Trust is one of the most important factors of a healthy and happy relationship.
Unfortunately, not all of us have it. Our past experiences highly dictate the kind of person we become.
Have we been disappointed or hurt? Have we put our trust in someone and they broke it? Has reality crashed our high expectations of people?
All that we have been through and all that we have felt contribute to how much we trust our partner. Hurt doesn’t necessarily have to come from our current one. They can serve as a vessel in which we unconsciously pour our distrust and past disappointments. We walk in caution, constantly making sure they don’t inflict on us the same old pain.
It’s even harder when our current partner is the direct reason for our suspicion and doubt. It’s painful for both parties, especially if they choose to stay together after an act of betrayal.
Regardless the motive of distrust, the relationship is put at stake. Without an adequate amount of comfort and safety between two people, their partnership will always be wounded.
Helping our partner to rebuild trust is undoubtedly arduous. It might not be our responsibility or problem, but it’s definitely an act of love and kindness. The journey might require a sufficient amount of work and effort, but it will certainly provoke a good change.
Below are five ways that can help rebuild our partner’s trust:
Before taking any steps to help our partner, we should ask ourselves if we’re really willing. I might be stating the obvious here, but it’s quite an essential point to dictate the level of our enthusiasm. A partner who’s not entirely eager to build trust might cause damage more than good. That said, for our actions and attitude to be thoughtful, we must be willing to stick by our partner on this journey.
Rebuilding trust doesn’t happen in a day or two—it might not even happen in a year or two. Think of your partner’s trauma as a third-degree burn that could leave a scar for years. That said, to eradicate our partner’s doubts, we must be patient with them. They might not be swiftly responsive; they could stand up and fall again a hundred times, but remember that emotional healing needs time.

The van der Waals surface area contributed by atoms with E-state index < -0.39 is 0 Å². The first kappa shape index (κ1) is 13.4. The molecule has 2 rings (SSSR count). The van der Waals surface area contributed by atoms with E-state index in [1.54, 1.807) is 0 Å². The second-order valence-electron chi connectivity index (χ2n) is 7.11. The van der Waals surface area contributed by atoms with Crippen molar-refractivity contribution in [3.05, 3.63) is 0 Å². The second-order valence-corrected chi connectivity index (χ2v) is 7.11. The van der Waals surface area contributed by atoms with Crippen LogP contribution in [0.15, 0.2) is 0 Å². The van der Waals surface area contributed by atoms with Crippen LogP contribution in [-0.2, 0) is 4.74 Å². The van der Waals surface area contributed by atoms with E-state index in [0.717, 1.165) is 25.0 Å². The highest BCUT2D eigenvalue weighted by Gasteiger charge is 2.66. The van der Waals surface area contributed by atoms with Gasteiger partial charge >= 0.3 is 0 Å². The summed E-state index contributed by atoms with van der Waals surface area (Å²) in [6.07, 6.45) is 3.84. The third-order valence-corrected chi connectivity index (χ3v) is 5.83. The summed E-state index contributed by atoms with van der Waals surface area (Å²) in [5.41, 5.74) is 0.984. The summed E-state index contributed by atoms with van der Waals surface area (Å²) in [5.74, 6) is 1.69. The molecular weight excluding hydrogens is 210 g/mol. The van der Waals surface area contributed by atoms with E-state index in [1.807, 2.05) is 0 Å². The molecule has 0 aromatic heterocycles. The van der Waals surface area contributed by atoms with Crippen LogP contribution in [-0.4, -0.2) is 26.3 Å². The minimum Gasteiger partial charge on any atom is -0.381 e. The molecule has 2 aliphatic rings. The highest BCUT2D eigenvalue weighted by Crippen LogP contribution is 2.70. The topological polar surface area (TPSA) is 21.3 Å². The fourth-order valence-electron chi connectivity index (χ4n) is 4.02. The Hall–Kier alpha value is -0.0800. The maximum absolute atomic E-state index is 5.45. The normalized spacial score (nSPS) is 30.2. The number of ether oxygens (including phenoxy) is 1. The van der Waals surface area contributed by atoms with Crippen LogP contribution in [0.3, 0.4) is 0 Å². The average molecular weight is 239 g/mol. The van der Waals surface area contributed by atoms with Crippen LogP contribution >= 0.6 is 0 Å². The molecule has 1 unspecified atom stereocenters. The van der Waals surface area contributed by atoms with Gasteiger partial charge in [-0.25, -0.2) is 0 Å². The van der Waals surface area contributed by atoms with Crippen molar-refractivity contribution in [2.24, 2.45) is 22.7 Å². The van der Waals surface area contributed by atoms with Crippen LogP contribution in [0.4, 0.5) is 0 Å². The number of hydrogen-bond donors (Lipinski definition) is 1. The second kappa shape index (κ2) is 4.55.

Oftentimes, we lack understanding when it comes to our partner’s experiences. It’s natural. We hardly understand our own, how about others’?
Nevertheless, if we want to rebuild trust, we must, at least, have an idea about what they went through. Check what happened and how they feel about it so you can comprehend the depth of their suspicion today. This way, we won’t judge our partner or ask them to be okay when they obviously aren’t.
Better than love, we all want to be understood.
When an issue arises because of mistrust, how are you communicating it? Are you giving your partner a hard time for not trusting you? Are you calling them paranoid or crazy? Are you asking them to deal with it alone because it’s their problem?
How we communicate with our partner in such times plays a great role in their already existent trauma. Defensiveness only strengthens their mistrust.
If we’re keen to help them heal, we should be gentle in our way of communication. Try to learn from them what caused their distress. Ask how you can help and implement a way together to avoid the issue in the future.
Taking right action.
We must realize that we’re an immense contribution to our partner’s sense of safety. Trust is earned; we all know this.
Do your actions contradict your willingness to help your partner rebuild trust? We might help in one way, then confuse them in another.
Make sure that your actions speak loud enough that your partner instantly feels secure around you. We can be their source of comfort instead of their source of confusion in various ways.
Is there something in particular that makes them doubt you? Be sure to come clean and eliminate all the reasons that cause your partner insecurity.